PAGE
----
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Fatal human infection with rabies-related Duvenhage virus, South Africa.

Duvenhage virus was isolated from a patient who died of a rabieslike disease after being scratched by a bat early in 2006. This occurred [approximately equal to] 80 km from the site where the only other known human infection with the virus had occurred 36 years earlier.

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The genus Lyssavirus within the family Rhabdoviridae currently includes rabies virus (RABV) (genotype 1) and 6 rabies-related viruses: 3 from Africa, Lagos bat virus (LBV) (genotype 2), Mokola virus (MOKV) (genotype 3), and Duvenhage virus (DUVV) (genotype 4); European bat lyssaviruses 1 and 2 (EBEV1 and 2) (genotypes 5 and 6); and Australian bat lyssavirus (ABEV) (genotype 7) (1). Strains of RABV (genotype 1) undergo genetic adaptation to particular animal hosts so that within specific areas the disease is manifested and transmitted predominantly by 1 host species. The canid, or dog, biotype of RABV is the most widely distributed in the world. In South Africa, RABV is transmitted by dogs and jackals in the northern region of the country, by dogs in the eastern region where most cases of human rabies occur, and by bat-eared foxes in the western region. In addition, an indigenous herpestid biotype of RABV (genotype 1) is transmitted by mongooses (Herpestidae) on the interior plateau of South Africa. This biotype does not spread readily to dogs but causes occasional cases of rabies in dogs, cats, humans, and more frequently, cattle and sheep (2).

RABV (genotype 1) has never been isolated from bats outside North and South America, but rabies-related viruses have been isolated from bats elsewhere. In Africa, LBV and DUVV are associated with bats, but MOKV is uniquely associated with shrews and rodents, not bats. Fifteen isolations of LBV have been reported, including 8 from fruit bats and a cat in KwaZulu-Natal Province of South Africa, but the virus has never been associated with human disease (2,3). MOKV has been isolated from shrews, rodents, cats, and a dog in Africa and from 7 cats with rabies-like disease in KwaZulu-Natal and Eastern Cape provinces of South Africa (2). The virus is believed to have caused rabieslike disease in 2 persons in Nigeria in 1969 and 1971, shortly after its initial discovery in shrews in 1968, but no cases of human infection have subsequently been recognized (4,5). DUVV was discovered in 1970 when it caused fatal rabieslike disease in a person bitten by an unidentified insectivorous bat [approximately equal to] 150 km northwest of Johannesburg, South Africa (6). In 1981, the virus was isolated from what is believed to have been a Miniopterus schreibersi insectivorous bat caught in daylight by a cat in Makhado town (formerly Louis Trichardt) in Limpopo Province, South Africa, and in 1986 the virus was recovered from an insectivorous bat, Nycteris the baica, trapped in a survey in Zimbabwe (7,8).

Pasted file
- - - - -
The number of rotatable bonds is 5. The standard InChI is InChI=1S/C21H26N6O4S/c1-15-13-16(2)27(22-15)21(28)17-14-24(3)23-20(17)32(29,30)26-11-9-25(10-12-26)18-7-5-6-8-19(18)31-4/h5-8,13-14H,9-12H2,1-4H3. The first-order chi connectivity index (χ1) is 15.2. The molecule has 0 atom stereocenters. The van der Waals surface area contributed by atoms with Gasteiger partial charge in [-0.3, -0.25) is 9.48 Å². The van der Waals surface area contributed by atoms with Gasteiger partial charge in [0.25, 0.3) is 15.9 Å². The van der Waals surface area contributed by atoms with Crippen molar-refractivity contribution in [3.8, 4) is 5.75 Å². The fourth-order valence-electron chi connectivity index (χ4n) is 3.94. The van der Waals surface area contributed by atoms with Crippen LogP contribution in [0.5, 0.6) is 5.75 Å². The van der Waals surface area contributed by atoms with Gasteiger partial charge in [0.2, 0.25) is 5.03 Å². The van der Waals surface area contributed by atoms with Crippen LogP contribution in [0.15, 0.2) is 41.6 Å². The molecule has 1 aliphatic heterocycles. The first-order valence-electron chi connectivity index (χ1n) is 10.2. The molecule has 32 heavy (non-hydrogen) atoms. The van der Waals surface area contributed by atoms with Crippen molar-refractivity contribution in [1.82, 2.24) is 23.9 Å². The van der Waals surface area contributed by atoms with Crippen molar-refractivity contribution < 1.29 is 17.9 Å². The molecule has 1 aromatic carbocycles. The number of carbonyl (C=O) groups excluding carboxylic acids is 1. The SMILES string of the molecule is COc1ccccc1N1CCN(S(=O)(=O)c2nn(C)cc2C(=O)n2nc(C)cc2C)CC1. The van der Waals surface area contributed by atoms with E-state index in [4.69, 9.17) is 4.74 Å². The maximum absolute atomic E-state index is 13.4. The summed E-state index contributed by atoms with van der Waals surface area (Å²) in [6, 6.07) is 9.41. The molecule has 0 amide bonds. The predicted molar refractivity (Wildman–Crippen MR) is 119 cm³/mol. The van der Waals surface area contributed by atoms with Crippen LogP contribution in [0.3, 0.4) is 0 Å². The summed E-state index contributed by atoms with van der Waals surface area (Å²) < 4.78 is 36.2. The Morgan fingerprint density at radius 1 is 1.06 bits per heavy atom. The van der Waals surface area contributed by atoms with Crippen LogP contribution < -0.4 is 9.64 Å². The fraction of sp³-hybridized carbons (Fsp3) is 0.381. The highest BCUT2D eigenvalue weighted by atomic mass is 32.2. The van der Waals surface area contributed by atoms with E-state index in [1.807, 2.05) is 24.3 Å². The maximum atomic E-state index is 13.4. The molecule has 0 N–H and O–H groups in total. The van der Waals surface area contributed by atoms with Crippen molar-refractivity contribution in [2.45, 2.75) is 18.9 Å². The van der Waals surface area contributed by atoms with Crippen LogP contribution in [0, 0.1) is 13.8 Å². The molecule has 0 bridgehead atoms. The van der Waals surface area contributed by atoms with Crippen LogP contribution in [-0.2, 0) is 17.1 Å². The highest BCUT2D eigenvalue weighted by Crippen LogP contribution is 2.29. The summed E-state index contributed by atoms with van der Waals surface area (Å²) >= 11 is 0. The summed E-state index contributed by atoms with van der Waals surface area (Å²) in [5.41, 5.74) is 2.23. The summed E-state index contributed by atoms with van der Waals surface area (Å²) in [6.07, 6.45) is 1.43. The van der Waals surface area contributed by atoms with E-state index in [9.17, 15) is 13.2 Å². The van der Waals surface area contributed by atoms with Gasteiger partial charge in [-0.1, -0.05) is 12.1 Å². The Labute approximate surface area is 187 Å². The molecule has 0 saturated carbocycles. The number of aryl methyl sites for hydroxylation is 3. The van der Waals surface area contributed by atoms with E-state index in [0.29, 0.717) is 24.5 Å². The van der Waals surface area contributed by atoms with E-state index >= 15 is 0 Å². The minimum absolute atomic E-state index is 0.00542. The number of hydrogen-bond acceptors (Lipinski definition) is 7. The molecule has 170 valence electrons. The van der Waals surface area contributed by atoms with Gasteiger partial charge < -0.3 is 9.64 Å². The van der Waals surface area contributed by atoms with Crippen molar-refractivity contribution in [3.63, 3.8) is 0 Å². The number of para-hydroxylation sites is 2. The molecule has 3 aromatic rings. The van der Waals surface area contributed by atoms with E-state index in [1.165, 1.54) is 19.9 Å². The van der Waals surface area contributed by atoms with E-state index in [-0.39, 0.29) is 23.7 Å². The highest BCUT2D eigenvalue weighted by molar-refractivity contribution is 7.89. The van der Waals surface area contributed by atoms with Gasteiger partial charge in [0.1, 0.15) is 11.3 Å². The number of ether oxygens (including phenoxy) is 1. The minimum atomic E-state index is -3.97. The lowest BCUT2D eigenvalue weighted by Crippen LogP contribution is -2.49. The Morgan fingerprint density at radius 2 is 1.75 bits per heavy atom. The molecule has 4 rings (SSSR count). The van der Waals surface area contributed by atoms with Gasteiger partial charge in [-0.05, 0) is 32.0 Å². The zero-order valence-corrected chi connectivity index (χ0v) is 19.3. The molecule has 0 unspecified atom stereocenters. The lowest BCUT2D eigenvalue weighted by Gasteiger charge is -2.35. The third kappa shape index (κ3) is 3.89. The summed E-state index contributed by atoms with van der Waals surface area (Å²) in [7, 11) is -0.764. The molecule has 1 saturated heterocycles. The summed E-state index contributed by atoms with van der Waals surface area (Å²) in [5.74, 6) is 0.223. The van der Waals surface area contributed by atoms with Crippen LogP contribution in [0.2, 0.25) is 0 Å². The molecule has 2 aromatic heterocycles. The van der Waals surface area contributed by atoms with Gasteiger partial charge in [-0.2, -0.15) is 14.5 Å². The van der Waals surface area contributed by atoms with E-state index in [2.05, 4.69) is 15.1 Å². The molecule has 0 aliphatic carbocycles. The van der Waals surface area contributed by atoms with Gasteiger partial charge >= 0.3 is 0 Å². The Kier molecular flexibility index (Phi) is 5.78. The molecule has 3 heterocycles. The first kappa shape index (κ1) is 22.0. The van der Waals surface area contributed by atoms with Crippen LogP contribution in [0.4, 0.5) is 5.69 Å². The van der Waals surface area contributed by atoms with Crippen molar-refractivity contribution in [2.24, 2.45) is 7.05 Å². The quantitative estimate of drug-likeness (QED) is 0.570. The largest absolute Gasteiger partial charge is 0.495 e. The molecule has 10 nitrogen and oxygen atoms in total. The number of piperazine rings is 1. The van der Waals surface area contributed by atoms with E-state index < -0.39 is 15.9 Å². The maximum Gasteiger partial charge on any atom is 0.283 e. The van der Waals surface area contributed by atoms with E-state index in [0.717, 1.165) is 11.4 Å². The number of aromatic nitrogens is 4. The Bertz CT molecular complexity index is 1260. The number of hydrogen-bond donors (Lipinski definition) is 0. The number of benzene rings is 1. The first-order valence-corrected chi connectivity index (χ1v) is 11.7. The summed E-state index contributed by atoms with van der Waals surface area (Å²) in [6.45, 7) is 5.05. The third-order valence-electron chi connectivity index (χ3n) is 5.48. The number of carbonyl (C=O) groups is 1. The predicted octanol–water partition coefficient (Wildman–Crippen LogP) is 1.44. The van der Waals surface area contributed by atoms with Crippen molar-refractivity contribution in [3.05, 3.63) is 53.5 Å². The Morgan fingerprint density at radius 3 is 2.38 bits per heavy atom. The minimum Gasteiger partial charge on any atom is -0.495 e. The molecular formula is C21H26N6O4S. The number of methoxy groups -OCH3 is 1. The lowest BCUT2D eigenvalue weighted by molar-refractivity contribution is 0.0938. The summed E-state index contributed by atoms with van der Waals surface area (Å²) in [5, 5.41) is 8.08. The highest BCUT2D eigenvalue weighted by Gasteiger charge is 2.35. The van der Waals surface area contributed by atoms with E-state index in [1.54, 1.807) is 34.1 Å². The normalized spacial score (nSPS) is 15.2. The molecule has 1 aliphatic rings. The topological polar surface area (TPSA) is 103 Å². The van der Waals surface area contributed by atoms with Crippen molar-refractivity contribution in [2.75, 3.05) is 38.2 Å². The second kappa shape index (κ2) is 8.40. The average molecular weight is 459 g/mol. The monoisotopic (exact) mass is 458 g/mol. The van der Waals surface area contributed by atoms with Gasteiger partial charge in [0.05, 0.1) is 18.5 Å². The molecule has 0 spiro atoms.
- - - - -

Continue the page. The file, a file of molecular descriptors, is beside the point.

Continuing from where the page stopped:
The Study

DUVV infection was recently confirmed in a 77-year-old man with type 2 diabetes who was scratched on the face by what appears to have been an insectivorous bat in February 2006 in North West Province, South Africa, [approximately equal to] 80 km from the location where the first DUVV infection occurred 36 years earlier. The bat flew into a room at night, landed on the man's spectacles while he was attempting to chase it out, and scratched his face as he brushed it off. The bat did not appear to have bitten him, and it escaped after the incident. He did not seek medical care, and thus no postexposure treatment was given. He became ill at home in Cape Town 27 days later and received treatment for influenzalike illness. He slept most of the following day, had hallucinations that night, and was admitted to a hospital on the third day of illness. On admission, he had a fever (40[degrees]C), tachycardia, neck and general limb rigidity, hyper-reflexia, facial fasciculation, and involuntary grimacing. Within 24 hours generalized tonic-clonic seizures had developed with status epilepticus supervening. These necessitated intubation, sedation, and mechanical ventilation. He died on day 14 of his illness.